At the very same time, we don’t want to feel alone.

Humans often think they’re the only one in the world who is experiencing the challenge they’re experiencing. When we find we’re not alone, we have a strong, positive emotional reaction to the person who helps us feel like we’re a part of a community.

You ever feel an instant connection to someone who just “gets you”? This is why well written websites, blog posts, and other marketing copy make people say, “I felt like you were talking to me, directly!” That’s because we don’t want to be alone. But, we still want to maintain our uniqueness, and we want our very unique problems solved in a very personalized way. This is why we pay more for customized health plans and fitness solutions.

You can go to the gym alone, or you can get a trainer who can help you get the results for the unique way your body works.

Or…you can follow a diet you found on Pinterest, but you might be more interested in a personalized nutrition plan to help you reach your nutrition goals.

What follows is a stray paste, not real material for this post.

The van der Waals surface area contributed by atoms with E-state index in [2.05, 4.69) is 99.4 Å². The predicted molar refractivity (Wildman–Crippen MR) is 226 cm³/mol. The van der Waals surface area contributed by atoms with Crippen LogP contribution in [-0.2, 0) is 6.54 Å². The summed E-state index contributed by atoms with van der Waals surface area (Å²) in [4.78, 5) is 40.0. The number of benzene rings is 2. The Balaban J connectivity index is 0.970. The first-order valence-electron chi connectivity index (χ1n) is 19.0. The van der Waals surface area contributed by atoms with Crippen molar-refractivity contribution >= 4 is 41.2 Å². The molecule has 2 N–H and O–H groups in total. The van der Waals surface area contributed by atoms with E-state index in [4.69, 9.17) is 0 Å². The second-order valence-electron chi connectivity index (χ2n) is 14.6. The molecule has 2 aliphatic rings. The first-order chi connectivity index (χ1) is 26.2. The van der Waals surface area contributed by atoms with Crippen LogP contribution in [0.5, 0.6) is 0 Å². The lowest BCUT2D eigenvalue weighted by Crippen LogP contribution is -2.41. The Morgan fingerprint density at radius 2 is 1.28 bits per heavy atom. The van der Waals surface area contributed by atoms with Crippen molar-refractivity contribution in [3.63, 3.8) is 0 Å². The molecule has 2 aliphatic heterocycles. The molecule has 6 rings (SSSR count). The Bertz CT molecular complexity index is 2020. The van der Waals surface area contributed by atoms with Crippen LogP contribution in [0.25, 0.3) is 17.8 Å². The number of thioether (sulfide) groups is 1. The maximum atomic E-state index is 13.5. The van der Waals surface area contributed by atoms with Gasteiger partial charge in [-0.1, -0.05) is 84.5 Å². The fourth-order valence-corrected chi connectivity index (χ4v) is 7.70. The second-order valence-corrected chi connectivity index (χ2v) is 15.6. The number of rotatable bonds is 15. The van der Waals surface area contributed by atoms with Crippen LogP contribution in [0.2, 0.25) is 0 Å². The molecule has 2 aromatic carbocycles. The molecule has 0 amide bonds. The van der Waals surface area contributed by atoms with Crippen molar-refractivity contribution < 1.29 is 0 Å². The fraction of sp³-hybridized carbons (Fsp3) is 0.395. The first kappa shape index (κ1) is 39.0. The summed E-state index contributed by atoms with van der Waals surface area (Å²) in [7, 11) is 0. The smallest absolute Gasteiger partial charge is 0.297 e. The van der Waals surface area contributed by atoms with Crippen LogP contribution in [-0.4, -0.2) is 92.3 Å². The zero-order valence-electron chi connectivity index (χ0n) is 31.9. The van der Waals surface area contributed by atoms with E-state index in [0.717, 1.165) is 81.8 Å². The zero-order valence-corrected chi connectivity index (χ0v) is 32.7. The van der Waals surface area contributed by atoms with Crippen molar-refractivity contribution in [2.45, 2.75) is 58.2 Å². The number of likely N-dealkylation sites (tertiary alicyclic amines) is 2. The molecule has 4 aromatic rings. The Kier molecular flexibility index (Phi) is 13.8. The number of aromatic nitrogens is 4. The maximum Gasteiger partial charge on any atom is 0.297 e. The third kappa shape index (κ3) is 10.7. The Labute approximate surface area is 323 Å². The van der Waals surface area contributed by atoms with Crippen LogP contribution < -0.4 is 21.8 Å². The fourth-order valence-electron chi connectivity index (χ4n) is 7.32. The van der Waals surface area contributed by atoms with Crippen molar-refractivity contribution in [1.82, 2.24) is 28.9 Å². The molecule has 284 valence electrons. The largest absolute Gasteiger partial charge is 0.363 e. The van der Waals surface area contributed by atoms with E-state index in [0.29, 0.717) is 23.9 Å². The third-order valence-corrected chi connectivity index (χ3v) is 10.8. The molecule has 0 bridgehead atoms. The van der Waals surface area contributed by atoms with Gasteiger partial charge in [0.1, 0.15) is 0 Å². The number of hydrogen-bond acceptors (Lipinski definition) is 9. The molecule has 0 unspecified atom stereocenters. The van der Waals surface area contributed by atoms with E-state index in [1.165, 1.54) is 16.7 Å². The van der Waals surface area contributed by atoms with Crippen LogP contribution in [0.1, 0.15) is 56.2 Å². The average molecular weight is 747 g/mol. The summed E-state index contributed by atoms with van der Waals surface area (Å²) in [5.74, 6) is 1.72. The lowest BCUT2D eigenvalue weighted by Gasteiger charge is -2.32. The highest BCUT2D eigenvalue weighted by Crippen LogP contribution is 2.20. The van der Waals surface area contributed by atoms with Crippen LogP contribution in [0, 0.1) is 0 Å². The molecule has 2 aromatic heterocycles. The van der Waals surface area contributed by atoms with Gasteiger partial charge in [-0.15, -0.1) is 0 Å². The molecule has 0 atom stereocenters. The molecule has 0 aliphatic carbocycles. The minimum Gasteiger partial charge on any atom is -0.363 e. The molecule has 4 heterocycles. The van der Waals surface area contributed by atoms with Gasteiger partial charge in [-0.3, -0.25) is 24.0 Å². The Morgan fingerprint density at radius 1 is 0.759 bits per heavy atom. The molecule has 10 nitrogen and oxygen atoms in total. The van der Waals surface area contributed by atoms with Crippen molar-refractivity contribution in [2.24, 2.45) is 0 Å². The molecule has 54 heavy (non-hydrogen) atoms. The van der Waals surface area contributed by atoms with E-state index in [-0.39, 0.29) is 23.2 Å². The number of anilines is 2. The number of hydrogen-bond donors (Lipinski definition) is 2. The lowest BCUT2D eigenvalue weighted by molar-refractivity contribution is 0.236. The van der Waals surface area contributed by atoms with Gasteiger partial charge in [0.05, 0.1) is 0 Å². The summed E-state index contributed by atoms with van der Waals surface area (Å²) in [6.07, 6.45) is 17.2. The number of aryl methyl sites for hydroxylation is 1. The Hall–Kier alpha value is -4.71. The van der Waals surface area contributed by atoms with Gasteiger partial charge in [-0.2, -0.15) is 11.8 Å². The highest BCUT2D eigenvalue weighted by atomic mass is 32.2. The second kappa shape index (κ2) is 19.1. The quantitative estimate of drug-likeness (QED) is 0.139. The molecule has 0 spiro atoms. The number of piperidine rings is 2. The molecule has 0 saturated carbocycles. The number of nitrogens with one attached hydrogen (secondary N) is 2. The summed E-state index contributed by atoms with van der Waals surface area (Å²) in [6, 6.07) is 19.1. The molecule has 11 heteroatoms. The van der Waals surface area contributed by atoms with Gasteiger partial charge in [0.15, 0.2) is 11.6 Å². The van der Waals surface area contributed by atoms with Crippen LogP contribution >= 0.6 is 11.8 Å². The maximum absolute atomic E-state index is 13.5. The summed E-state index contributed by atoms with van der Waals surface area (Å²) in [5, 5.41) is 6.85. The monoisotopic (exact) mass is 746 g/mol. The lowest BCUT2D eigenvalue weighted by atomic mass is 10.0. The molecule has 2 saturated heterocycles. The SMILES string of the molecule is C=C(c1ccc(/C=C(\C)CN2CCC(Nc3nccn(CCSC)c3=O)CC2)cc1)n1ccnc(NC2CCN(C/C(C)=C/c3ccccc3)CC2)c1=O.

Whatever you sell, you want to make a type of person feel like your solution is exactly made for them. No matter what you sell, there’s an alternative. Your “competition” is based on the motives and desires of the person you sell to.

A niche, as defined by MW Definition 2, is a place, employment, status, or activity for which a person or thing is best fitted. So, your niche is a combination of the activity or item you sell and the way it is best fitted to serve people.

You can be a salsa dance teacher—that can be your activity—but your niche can be salsa dance for fitness, salsa dance for competitive dancing, salsa dance as a form of physical therapy, salsa dance as a form of relationship counseling or development, salsa dance as form of developing confidence or sensuality.

That specificity is what differentiates a niche from an activity. That specificity is also what can turn a potential client into a Raving Fan.

Think about the couple who doesn’t want to sit in a therapists office for counseling, but knows that they need to spend time together in an intimate setting, with outside, light-handed guidance on how to rely on one another again.